> Tally for private attorney fees in Cobell case rises
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Tally for private attorney fees in Cobell case rises
THURSDAY, JULY 24, 2003
The Bush administration spent more than $700,000 in taxpayer funds to clear Secretary of Interior Gale Norton and former aide Neal McCaleb of contempt for their handling of the Indian trust.
According to newly disclosed figures, Norton's personal attorney was reimbursed nearly $500,000 as part of her fight to reverse the charges. The attorney, Herbert Fenster of Denver, never argued in court on her behalf -- the work he was paid for included legal briefs that a federal appeals court last week said were filed incorrectly.
McCaleb's lawyers received more than $200,000, the figures also show. His law firm filed a brief with the appeals court that relieved him of contempt sanctions but a significant portion of the work was in connection with an incident in which McCaleb erased his e-mails despite court orders against doing so.
The dollar amounts were reported by the Department of Justice in a July 21 filing with U.S. District Judge Royce Lamberth, who is overseeing the trust fund case. They are accompanied by a list of the more than 50 law firms that are receiving tax dollars to represent current and former government officials whose conduct has ensnared them in the debacle.
The figures show an even higher tally than what was reported just last month. According to a June 18 filing, the Bush administration spent $3.7 million on attorney fees.
The total amount is now put at $4.5 million, which includes reimbursements dating as far back as 1999. The figure is likely to increase because the current fiscal year doesn't end until September.
According to the document, the government doled out $2.5 million in fiscal year 2002 to a slew of law firms. Attorneys for Deputy Secretary J. Steven Griles were paid nearly $140,000 -- earlier this year, he had told a House subcommittee that his legal bill was merely $300.
"The Justice Department has approved personal attorneys for us all," he said in March.
The law firm representing former Bureau of Indian Affairs chief information officer Dom Nessi was paid $215,637.50, the document shows. Nessi is often blamed for a $40 million computer system that is considered a failure.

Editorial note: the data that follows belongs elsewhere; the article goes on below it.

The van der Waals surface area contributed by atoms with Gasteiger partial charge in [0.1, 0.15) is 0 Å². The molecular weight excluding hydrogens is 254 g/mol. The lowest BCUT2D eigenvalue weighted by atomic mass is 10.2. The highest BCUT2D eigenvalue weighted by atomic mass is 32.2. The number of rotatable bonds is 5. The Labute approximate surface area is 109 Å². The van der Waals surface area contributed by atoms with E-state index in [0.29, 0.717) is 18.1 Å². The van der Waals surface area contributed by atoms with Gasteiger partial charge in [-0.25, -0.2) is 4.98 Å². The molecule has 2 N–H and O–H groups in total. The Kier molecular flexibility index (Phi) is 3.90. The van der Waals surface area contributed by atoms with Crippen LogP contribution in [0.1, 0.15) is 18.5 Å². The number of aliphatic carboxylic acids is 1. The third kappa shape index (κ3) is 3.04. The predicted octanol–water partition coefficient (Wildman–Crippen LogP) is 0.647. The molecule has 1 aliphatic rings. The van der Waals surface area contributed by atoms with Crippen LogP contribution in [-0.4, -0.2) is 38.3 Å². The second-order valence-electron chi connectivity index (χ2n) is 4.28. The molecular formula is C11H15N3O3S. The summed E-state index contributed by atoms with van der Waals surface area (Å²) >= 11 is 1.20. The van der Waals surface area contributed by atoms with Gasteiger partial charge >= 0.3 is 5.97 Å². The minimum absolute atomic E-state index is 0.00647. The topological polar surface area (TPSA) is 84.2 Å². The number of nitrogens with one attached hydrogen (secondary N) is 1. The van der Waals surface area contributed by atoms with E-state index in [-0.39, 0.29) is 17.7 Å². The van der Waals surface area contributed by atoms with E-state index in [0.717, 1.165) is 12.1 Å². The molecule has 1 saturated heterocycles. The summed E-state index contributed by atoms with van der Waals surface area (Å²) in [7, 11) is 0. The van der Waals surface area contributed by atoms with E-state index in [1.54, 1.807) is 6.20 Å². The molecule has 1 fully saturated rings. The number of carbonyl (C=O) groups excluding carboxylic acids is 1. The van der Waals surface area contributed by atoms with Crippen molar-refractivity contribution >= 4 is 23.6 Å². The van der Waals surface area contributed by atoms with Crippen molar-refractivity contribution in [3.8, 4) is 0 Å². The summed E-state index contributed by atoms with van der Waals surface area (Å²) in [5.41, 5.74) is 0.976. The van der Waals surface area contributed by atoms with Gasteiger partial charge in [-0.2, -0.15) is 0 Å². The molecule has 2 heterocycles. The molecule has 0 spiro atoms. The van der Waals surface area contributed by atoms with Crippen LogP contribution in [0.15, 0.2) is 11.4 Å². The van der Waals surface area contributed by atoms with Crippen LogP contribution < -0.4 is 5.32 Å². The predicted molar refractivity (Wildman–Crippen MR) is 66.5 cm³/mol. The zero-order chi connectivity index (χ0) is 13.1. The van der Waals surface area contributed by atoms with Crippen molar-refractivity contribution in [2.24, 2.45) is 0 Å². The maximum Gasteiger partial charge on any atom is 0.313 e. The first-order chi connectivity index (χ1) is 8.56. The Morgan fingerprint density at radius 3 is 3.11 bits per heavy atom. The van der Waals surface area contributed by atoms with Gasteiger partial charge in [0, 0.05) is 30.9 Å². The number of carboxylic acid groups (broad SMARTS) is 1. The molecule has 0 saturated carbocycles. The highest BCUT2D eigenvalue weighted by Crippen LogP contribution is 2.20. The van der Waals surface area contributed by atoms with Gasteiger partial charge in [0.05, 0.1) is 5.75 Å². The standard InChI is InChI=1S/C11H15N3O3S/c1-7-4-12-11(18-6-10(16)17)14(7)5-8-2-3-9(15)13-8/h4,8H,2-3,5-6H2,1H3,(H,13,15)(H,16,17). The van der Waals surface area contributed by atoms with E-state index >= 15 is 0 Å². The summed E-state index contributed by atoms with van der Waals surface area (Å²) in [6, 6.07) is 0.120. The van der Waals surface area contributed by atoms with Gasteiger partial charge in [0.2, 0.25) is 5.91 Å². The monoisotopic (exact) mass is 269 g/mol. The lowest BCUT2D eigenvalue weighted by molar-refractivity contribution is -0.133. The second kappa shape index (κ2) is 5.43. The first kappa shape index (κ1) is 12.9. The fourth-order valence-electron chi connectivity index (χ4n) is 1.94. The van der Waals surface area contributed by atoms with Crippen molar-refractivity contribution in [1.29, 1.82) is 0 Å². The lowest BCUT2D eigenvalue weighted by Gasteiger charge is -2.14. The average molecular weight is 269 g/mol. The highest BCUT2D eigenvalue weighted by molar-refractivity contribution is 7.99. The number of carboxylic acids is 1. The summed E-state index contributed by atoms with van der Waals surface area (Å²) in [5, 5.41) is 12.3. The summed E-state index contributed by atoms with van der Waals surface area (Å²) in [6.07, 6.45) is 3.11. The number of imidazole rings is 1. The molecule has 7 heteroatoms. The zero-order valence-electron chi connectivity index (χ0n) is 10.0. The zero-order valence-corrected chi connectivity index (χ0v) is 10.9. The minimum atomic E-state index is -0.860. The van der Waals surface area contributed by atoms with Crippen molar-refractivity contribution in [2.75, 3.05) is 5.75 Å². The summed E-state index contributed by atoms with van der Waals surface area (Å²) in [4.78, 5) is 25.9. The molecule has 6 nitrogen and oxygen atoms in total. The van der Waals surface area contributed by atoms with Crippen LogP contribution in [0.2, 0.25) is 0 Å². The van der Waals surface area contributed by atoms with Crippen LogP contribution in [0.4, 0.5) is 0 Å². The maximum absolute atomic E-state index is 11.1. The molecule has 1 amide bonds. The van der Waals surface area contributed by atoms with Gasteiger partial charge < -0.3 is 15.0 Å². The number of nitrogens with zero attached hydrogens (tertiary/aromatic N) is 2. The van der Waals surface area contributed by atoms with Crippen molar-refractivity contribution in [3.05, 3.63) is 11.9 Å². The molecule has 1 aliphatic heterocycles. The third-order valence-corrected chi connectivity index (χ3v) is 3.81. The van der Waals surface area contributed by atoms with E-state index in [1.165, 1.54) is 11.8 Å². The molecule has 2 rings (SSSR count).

Absent from the list is former assistant secretary Kevin Gover, who was held in contempt in February 1999 for failing to produce trust documents. Previously, he told Indianz.Com that he was content with the representation provided by government attorneys.
Former Secretary Bruce Babbitt, also held in contempt with Gover, retained the law firm of Patton Boggs. But the firm wasn't paid any money, according to the document.
For the past two years, the House Interior Appropriations subcommittee has added language to the Department of Interior's spending bill to allow taxpayer funds to be used for private law firms. At the same time, Rep. Charles Taylor (R-N.C.), the panel's chairman, and Rep. Norm Dicks (D-Wash.), its ranking member, have criticized the spiraling cost of trust reform.
The money comes out of the Interior's budget, which impacts Indian programs. Although the Department of Treasury is a defendant in the case, it has never been required to shoulder the cost of the attorney fees. According to an aide to Taylor, the White House Office of Management and Budget decided that Interior's budget would take the hit.
Relevant Documents: Attorney Fee Disclosure
(July 21, 2003)
Indian Trust: Cobell v. Norton - http://www.indiantrust.com
Cobell v. Norton, Department of Justice - http://www.usdoj.gov/civil/cases/cobell/index.htm
Indian Trust, Department of Interior - http://www.doi.gov/indiantrust
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